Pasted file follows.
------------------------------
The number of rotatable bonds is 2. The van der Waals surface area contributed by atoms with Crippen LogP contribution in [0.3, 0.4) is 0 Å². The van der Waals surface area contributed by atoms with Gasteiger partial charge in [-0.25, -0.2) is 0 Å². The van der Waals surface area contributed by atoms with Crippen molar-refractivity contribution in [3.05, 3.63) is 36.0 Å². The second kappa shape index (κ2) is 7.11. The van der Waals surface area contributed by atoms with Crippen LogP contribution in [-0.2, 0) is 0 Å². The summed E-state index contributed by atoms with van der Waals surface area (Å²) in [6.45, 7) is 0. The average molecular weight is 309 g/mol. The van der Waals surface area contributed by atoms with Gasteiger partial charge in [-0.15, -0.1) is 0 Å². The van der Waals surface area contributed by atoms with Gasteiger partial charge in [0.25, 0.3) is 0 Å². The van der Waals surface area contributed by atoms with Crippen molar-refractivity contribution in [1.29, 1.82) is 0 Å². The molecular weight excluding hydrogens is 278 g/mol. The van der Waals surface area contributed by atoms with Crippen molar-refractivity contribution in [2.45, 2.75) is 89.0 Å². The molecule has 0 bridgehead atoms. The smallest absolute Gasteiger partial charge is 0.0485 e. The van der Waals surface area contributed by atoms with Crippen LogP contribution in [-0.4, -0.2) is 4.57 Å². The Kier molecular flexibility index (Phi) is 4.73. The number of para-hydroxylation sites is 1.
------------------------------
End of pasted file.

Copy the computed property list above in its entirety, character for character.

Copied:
The number of rotatable bonds is 2. The van der Waals surface area contributed by atoms with Crippen LogP contribution in [0.3, 0.4) is 0 Å². The van der Waals surface area contributed by atoms with Gasteiger partial charge in [-0.25, -0.2) is 0 Å². The van der Waals surface area contributed by atoms with Crippen molar-refractivity contribution in [3.05, 3.63) is 36.0 Å². The second kappa shape index (κ2) is 7.11. The van der Waals surface area contributed by atoms with Crippen LogP contribution in [-0.2, 0) is 0 Å². The summed E-state index contributed by atoms with van der Waals surface area (Å²) in [6.45, 7) is 0. The average molecular weight is 309 g/mol. The van der Waals surface area contributed by atoms with Gasteiger partial charge in [-0.15, -0.1) is 0 Å². The van der Waals surface area contributed by atoms with Gasteiger partial charge in [0.25, 0.3) is 0 Å². The van der Waals surface area contributed by atoms with Crippen molar-refractivity contribution in [1.29, 1.82) is 0 Å². The molecular weight excluding hydrogens is 278 g/mol. The van der Waals surface area contributed by atoms with Crippen molar-refractivity contribution in [2.45, 2.75) is 89.0 Å². The molecule has 0 bridgehead atoms. The smallest absolute Gasteiger partial charge is 0.0485 e. The van der Waals surface area contributed by atoms with Crippen LogP contribution in [-0.4, -0.2) is 4.57 Å². The Kier molecular flexibility index (Phi) is 4.73. The number of para-hydroxylation sites is 1.